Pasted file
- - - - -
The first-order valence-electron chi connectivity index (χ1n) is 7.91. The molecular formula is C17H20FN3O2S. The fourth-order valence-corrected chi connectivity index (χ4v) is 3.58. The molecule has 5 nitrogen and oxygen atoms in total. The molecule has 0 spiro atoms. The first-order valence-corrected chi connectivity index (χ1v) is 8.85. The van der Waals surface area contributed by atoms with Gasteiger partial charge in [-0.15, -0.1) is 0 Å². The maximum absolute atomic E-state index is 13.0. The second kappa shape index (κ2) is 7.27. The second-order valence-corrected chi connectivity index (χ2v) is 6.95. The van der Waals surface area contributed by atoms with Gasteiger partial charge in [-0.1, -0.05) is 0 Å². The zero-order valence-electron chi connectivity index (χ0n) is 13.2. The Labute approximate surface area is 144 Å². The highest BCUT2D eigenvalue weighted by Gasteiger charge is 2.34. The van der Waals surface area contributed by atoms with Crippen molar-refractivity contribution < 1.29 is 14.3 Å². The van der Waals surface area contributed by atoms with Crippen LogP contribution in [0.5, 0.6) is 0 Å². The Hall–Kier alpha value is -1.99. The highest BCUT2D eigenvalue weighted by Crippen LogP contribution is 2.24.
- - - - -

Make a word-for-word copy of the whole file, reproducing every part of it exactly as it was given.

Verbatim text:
The first-order valence-electron chi connectivity index (χ1n) is 7.91. The molecular formula is C17H20FN3O2S. The fourth-order valence-corrected chi connectivity index (χ4v) is 3.58. The molecule has 5 nitrogen and oxygen atoms in total. The molecule has 0 spiro atoms. The first-order valence-corrected chi connectivity index (χ1v) is 8.85. The van der Waals surface area contributed by atoms with Gasteiger partial charge in [-0.15, -0.1) is 0 Å². The maximum absolute atomic E-state index is 13.0. The second kappa shape index (κ2) is 7.27. The second-order valence-corrected chi connectivity index (χ2v) is 6.95. The van der Waals surface area contributed by atoms with Gasteiger partial charge in [-0.1, -0.05) is 0 Å². The zero-order valence-electron chi connectivity index (χ0n) is 13.2. The Labute approximate surface area is 144 Å². The highest BCUT2D eigenvalue weighted by Gasteiger charge is 2.34. The van der Waals surface area contributed by atoms with Crippen molar-refractivity contribution < 1.29 is 14.3 Å². The van der Waals surface area contributed by atoms with Crippen LogP contribution in [0.5, 0.6) is 0 Å². The Hall–Kier alpha value is -1.99. The highest BCUT2D eigenvalue weighted by Crippen LogP contribution is 2.24.